Atlanta’s High Museum of Art recently announced the appointment of Kevin W. Tucker as chief curator. His name is familiar to Arts and Crafts enthusiasts who experienced the traveling exhibition “Gustav Stickley and the American Arts and Crafts Movement” which Kevin curated in 2010.
Kevin brings more than two decades of curatorial and museum leadership experience to the High, where he will direct its curatorial program and oversee installation, interpretation, research and development of the permanent collection. In addition, he will work with the executive staff and across curatorial departments to develop plans for a reinstallation of the permanent collection galleries in 2018 and to organize an ambitious schedule of special exhibitions.
Tucker most recently served as the founding director of the Museum of the American Arts and Crafts Movement currently under development in St. Petersburg, Fla. He worked with the Two Red Roses Foundation and its architects and designers to develop plans for a 137,000-square-foot facility dedicated to the interpretation and preservation of the foundation’s collection of early-20th-century craft, photography, paintings and other works.
From 2003 to 2015, Tucker served as Margot B. Perot senior curator of decorative arts and design at the Dallas Museum of Art (DMA). During his tenure, Tucker led numerous national and international collaborations to develop the museum’s program of modern and contemporary design. He organized more than 20 exhibitions, including “Modern Opulence in Vienna: The Wittgenstein Vitrine” (2015), “Form/Unformed” (2013), “Gustav Stickley and the American Arts and Crafts Movement” (2010), and “Modernism in American Silver: 20th-Century Design” (2005). Including catalogues for the aforementioned exhibitions, he has also published and lectured extensively on the subject of modernist and early-20th-century design.
Additionally, Tucker oversaw an active development program for acquisitions and exhibitions, which inaugurated the expansion of the DMA’s fashion and jewelry program. Tucker’s other achievements at the DMA include conceiving and overseeing the reinstallation of the museum’s American decorative arts holdings, which included new galleries dedicated to 19th-century American silver and 20th-century design to showcase the strengths of those growing collections. He also more than doubled his department’s acquisitions endowment during his tenure.
Prior to joining the DMA, Tucker served as chief curator and deputy director of the Columbia Museum of Art in Columbia, S.C., (CMA) from 2002 to 2003, where he had previously been the curator of decorative arts. He was responsible for the most significant growth in the decorative arts collections in the museum’s history and was instrumental in the installation of the museum’s collections within a new 90,000-square-foot facility, completed in 1998. In addition to his work in South Carolina, Tucker served as the curator of decorative arts and Owens-Thomas House at the Telfair Museum of Art in Savannah, Ga. (1999–2000).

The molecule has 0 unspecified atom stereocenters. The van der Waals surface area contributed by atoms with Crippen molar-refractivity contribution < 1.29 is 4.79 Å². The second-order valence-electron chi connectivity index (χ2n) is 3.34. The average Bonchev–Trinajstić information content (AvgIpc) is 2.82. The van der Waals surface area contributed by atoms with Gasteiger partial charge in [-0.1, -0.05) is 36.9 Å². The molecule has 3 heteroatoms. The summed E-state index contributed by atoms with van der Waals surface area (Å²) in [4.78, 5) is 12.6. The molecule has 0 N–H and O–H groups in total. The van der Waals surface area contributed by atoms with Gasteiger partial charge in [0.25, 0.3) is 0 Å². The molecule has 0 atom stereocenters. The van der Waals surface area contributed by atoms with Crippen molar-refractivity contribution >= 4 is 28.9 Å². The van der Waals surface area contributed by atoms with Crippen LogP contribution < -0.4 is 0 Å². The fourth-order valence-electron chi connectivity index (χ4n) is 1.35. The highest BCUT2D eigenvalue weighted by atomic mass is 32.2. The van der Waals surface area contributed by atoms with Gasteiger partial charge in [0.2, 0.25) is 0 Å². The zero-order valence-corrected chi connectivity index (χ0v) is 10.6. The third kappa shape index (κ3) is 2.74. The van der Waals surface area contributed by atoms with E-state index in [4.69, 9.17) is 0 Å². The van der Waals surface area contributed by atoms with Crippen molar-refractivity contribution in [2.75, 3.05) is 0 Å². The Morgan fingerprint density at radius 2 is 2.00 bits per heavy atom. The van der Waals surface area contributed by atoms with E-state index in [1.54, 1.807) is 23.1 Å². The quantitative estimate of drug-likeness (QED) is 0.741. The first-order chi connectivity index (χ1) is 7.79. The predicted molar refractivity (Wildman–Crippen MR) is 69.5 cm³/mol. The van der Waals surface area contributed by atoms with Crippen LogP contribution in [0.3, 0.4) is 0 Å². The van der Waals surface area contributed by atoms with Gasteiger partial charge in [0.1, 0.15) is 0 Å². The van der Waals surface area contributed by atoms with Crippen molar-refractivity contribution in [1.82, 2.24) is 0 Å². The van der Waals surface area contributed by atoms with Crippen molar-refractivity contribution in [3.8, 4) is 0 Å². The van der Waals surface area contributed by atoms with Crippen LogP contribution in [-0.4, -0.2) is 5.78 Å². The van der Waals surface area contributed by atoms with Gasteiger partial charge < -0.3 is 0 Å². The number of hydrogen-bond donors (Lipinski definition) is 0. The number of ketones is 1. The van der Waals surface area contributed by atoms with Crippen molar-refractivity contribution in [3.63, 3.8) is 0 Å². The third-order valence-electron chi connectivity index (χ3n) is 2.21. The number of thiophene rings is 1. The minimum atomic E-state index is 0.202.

“I am honored and excited to have this opportunity, as I have long admired the achievements and reputation of the High Museum of Art and the vitality of the city of Atlanta,” said Tucker. “As a professional equally committed to community engagement and scholarly distinction, I look forward to working with Rand Suffolk and the museum’s exceptionally talented staff to lead new collaborative efforts to further both the reach and excellence of the High’s collections, exhibitions and other curatorial endeavors.”
Tucker earned a Master of Arts and Bachelor of Arts in history from the University of South Carolina and was the recipient of a 2007 Winterthur Research Fellowship for his work on “Gustav Stickley and the American Arts and Crafts Movement.” He has served on committees for various regional and national professional organizations, including the Association of Art Museum Curators (AAMC), the American Alliance of Museums (AAM) and the Southeastern Museums Conference (SEMC).
The High is the leading art museum in the southeastern United States. With more than 15,000 works of art in its permanent collection, the High Museum of Art has an extensive anthology of 19th- and 20th-century American art; a substantial collection of historical and contemporary decorative arts and design; significant holdings of European paintings; a growing collection of African-American art; and burgeoning collections of modern and contemporary art, photography, folk and self-taught art, and African art. The High is also dedicated to supporting and collecting works by Southern artists. For more information, visit high.org.